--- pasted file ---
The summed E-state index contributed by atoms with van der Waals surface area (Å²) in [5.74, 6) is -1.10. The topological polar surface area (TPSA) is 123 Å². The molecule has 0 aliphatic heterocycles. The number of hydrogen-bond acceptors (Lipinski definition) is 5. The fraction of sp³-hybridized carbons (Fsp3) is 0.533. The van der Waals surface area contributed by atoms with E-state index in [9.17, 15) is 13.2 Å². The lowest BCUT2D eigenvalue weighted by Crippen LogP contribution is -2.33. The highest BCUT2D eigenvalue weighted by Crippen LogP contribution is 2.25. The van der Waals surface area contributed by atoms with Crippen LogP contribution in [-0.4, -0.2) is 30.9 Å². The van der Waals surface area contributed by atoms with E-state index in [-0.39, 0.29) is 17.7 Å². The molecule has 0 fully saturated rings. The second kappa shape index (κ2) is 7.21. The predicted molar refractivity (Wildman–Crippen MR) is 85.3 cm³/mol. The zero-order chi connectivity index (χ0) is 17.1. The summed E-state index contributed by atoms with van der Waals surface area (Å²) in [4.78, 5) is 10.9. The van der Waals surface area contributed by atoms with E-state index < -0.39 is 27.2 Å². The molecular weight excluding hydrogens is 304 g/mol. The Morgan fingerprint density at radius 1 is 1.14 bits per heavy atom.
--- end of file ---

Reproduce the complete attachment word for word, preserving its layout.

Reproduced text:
The summed E-state index contributed by atoms with van der Waals surface area (Å²) in [5.74, 6) is -1.10. The topological polar surface area (TPSA) is 123 Å². The molecule has 0 aliphatic heterocycles. The number of hydrogen-bond acceptors (Lipinski definition) is 5. The fraction of sp³-hybridized carbons (Fsp3) is 0.533. The van der Waals surface area contributed by atoms with E-state index in [9.17, 15) is 13.2 Å². The lowest BCUT2D eigenvalue weighted by Crippen LogP contribution is -2.33. The highest BCUT2D eigenvalue weighted by Crippen LogP contribution is 2.25. The van der Waals surface area contributed by atoms with Crippen LogP contribution in [-0.4, -0.2) is 30.9 Å². The van der Waals surface area contributed by atoms with E-state index in [-0.39, 0.29) is 17.7 Å². The molecule has 0 fully saturated rings. The second kappa shape index (κ2) is 7.21. The predicted molar refractivity (Wildman–Crippen MR) is 85.3 cm³/mol. The zero-order chi connectivity index (χ0) is 17.1. The summed E-state index contributed by atoms with van der Waals surface area (Å²) in [4.78, 5) is 10.9. The van der Waals surface area contributed by atoms with E-state index < -0.39 is 27.2 Å². The molecular weight excluding hydrogens is 304 g/mol. The Morgan fingerprint density at radius 1 is 1.14 bits per heavy atom.